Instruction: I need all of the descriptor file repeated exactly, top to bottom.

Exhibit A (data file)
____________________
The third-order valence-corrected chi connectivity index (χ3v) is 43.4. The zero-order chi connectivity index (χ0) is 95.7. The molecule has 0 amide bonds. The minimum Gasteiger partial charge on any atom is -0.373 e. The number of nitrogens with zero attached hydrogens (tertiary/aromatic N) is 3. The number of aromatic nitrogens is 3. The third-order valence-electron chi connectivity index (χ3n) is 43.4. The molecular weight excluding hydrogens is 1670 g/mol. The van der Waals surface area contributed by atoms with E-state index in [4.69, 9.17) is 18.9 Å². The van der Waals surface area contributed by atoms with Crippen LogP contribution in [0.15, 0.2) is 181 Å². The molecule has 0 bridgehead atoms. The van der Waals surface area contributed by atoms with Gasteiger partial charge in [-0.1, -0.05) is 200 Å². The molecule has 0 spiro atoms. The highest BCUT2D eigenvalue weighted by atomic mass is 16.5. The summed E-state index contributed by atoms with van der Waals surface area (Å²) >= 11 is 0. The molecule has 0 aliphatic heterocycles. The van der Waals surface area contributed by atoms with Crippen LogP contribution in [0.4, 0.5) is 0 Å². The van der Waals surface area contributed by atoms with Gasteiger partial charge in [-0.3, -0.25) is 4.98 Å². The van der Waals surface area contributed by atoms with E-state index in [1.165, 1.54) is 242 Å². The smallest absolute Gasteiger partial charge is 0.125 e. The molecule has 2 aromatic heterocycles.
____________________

The third-order valence-corrected chi connectivity index (χ3v) is 43.4. The zero-order chi connectivity index (χ0) is 95.7. The molecule has 0 amide bonds. The minimum Gasteiger partial charge on any atom is -0.373 e. The number of nitrogens with zero attached hydrogens (tertiary/aromatic N) is 3. The number of aromatic nitrogens is 3. The third-order valence-electron chi connectivity index (χ3n) is 43.4. The molecular weight excluding hydrogens is 1670 g/mol. The van der Waals surface area contributed by atoms with E-state index in [4.69, 9.17) is 18.9 Å². The van der Waals surface area contributed by atoms with Crippen LogP contribution in [0.15, 0.2) is 181 Å². The molecule has 0 bridgehead atoms. The van der Waals surface area contributed by atoms with Gasteiger partial charge in [-0.1, -0.05) is 200 Å². The molecule has 0 spiro atoms. The highest BCUT2D eigenvalue weighted by atomic mass is 16.5. The summed E-state index contributed by atoms with van der Waals surface area (Å²) >= 11 is 0. The molecule has 0 aliphatic heterocycles. The van der Waals surface area contributed by atoms with Crippen LogP contribution in [0.4, 0.5) is 0 Å². The van der Waals surface area contributed by atoms with Gasteiger partial charge in [-0.3, -0.25) is 4.98 Å². The van der Waals surface area contributed by atoms with E-state index in [1.165, 1.54) is 242 Å². The smallest absolute Gasteiger partial charge is 0.125 e. The molecule has 2 aromatic heterocycles.